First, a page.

The four volcanoes are part of the Alaska range that continues southwest and west to become the Aleutian Islands. The whole arc is a subduction zone where the North American Plate rides over the Pacific Plate. As the oceanic crust sinks into the mantle and melts, blobs of it rise up under the continental plate and cause volcanoes. The water that seeped into the oceanic cruse over the millions of years that it spent being the floor of the Pacific Ocean stays with the magma and gives it its explosive power when it gets close enough to the surface. This is the same process that created the Cascade Range in Washington and Oregon and powers its ten or so active or potentially active volcanoes. In Alaska there are about fifty volcanoes that have erupted in historical times (about two hundred fifty years). That's more than twice as many volcanoes as are in the other forty nine states combined. Volcanic eruptions are a fact of life in southern Alaska.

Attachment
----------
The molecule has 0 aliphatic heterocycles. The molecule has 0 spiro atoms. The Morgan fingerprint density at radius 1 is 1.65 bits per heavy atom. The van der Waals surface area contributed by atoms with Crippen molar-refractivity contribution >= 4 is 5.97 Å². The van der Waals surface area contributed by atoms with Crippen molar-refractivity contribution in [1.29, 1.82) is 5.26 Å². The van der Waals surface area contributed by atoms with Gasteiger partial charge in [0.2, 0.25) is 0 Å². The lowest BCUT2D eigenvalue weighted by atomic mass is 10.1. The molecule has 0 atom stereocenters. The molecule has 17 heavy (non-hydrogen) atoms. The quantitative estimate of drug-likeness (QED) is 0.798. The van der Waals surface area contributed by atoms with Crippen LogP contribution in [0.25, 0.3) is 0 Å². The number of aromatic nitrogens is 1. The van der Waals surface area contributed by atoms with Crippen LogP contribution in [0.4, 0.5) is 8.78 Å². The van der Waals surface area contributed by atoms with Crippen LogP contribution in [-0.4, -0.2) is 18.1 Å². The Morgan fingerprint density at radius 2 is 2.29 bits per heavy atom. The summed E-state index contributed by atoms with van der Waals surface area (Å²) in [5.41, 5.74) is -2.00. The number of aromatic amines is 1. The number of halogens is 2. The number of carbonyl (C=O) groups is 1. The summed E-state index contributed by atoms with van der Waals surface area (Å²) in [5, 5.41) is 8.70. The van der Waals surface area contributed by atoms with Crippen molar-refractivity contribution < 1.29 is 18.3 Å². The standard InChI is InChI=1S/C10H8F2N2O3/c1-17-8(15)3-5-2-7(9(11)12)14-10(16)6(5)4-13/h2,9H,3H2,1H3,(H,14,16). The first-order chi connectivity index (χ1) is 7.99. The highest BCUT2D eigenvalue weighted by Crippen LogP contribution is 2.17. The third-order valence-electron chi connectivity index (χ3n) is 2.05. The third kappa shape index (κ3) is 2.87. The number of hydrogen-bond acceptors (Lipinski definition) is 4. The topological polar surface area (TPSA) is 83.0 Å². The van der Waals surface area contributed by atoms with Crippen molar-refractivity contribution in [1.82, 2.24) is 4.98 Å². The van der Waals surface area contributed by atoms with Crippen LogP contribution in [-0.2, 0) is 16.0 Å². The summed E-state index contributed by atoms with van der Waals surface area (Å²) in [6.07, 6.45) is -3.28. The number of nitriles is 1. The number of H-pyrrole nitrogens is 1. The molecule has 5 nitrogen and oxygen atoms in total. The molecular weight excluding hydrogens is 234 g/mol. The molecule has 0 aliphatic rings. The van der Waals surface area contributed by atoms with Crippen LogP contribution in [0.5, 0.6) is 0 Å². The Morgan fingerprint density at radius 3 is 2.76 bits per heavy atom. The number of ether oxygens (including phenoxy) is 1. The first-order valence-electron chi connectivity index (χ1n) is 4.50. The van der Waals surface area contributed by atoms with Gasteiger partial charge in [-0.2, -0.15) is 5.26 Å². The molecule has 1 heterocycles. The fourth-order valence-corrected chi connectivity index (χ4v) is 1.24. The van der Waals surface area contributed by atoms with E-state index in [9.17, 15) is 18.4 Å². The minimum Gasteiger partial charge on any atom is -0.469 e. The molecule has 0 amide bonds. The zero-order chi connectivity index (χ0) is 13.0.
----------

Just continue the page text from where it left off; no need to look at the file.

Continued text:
Right now, the ash plume is blowing up the west side of Cook Inlet. Most of the population lives on the east side, though our family cabin is already in the ash fall. The biggest hazards from eruptions of the four Cook Inlet volcanoes comes not from the explosions or associated lahars (mud flows cause by the sudden melting of the glaciers on the mountain), but from the ash plume. Volcanic ash is made up of fine particles of highly abrasive rock and glass. It's dangerous for people with respiratory conditions, bad for most machinery, and disastrous for turbines, such as jet engines. Unfortunately, Alaska's road network covers less than a third of the mainland. Everything else depends on aircraft and, during an eruption, the airports in the path of the plume ground most flights.
Number Three Sister is involved in the aircraft business in Anchorage and I need to call my sisters tonight (Mom's estate business). I'll pass on any news, gossip, or insights that she has that hasn't been in the regular news media.